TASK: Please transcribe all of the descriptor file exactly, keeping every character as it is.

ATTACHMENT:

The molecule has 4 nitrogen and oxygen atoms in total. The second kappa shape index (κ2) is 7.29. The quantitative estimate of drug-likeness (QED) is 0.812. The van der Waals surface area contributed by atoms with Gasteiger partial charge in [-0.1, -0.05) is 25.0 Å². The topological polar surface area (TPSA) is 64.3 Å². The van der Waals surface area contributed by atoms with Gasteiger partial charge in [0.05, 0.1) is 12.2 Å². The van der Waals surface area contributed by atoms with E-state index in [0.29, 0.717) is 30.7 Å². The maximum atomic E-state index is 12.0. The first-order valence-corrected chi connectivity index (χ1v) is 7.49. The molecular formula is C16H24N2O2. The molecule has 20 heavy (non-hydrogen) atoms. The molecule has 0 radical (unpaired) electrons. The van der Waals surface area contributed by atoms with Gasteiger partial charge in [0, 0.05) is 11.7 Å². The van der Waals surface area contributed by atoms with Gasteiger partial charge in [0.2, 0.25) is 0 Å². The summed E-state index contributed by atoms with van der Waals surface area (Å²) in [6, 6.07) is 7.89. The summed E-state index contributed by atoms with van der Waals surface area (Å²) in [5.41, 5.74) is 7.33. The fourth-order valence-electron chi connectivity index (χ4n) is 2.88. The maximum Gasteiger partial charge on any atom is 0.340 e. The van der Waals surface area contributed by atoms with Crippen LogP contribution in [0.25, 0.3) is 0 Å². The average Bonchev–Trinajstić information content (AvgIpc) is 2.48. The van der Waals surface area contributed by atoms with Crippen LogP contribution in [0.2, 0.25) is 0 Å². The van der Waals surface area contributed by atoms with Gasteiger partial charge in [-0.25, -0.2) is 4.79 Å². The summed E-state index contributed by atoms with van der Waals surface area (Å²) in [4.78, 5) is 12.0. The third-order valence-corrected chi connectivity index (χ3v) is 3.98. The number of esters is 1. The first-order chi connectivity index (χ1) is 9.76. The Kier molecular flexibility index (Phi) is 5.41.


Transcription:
The molecule has 4 nitrogen and oxygen atoms in total. The second kappa shape index (κ2) is 7.29. The quantitative estimate of drug-likeness (QED) is 0.812. The van der Waals surface area contributed by atoms with Gasteiger partial charge in [-0.1, -0.05) is 25.0 Å². The topological polar surface area (TPSA) is 64.3 Å². The van der Waals surface area contributed by atoms with Gasteiger partial charge in [0.05, 0.1) is 12.2 Å². The van der Waals surface area contributed by atoms with E-state index in [0.29, 0.717) is 30.7 Å². The maximum atomic E-state index is 12.0. The first-order valence-corrected chi connectivity index (χ1v) is 7.49. The molecular formula is C16H24N2O2. The molecule has 20 heavy (non-hydrogen) atoms. The molecule has 0 radical (unpaired) electrons. The van der Waals surface area contributed by atoms with Gasteiger partial charge in [0, 0.05) is 11.7 Å². The van der Waals surface area contributed by atoms with Gasteiger partial charge in [0.2, 0.25) is 0 Å². The summed E-state index contributed by atoms with van der Waals surface area (Å²) in [6, 6.07) is 7.89. The summed E-state index contributed by atoms with van der Waals surface area (Å²) in [5.41, 5.74) is 7.33. The fourth-order valence-electron chi connectivity index (χ4n) is 2.88. The maximum Gasteiger partial charge on any atom is 0.340 e. The van der Waals surface area contributed by atoms with Crippen LogP contribution in [0.25, 0.3) is 0 Å². The average Bonchev–Trinajstić information content (AvgIpc) is 2.48. The van der Waals surface area contributed by atoms with Crippen LogP contribution in [0.2, 0.25) is 0 Å². The van der Waals surface area contributed by atoms with Gasteiger partial charge in [-0.25, -0.2) is 4.79 Å². The summed E-state index contributed by atoms with van der Waals surface area (Å²) in [4.78, 5) is 12.0. The third-order valence-corrected chi connectivity index (χ3v) is 3.98. The number of esters is 1. The first-order chi connectivity index (χ1) is 9.76. The Kier molecular flexibility index (Phi) is 5.41.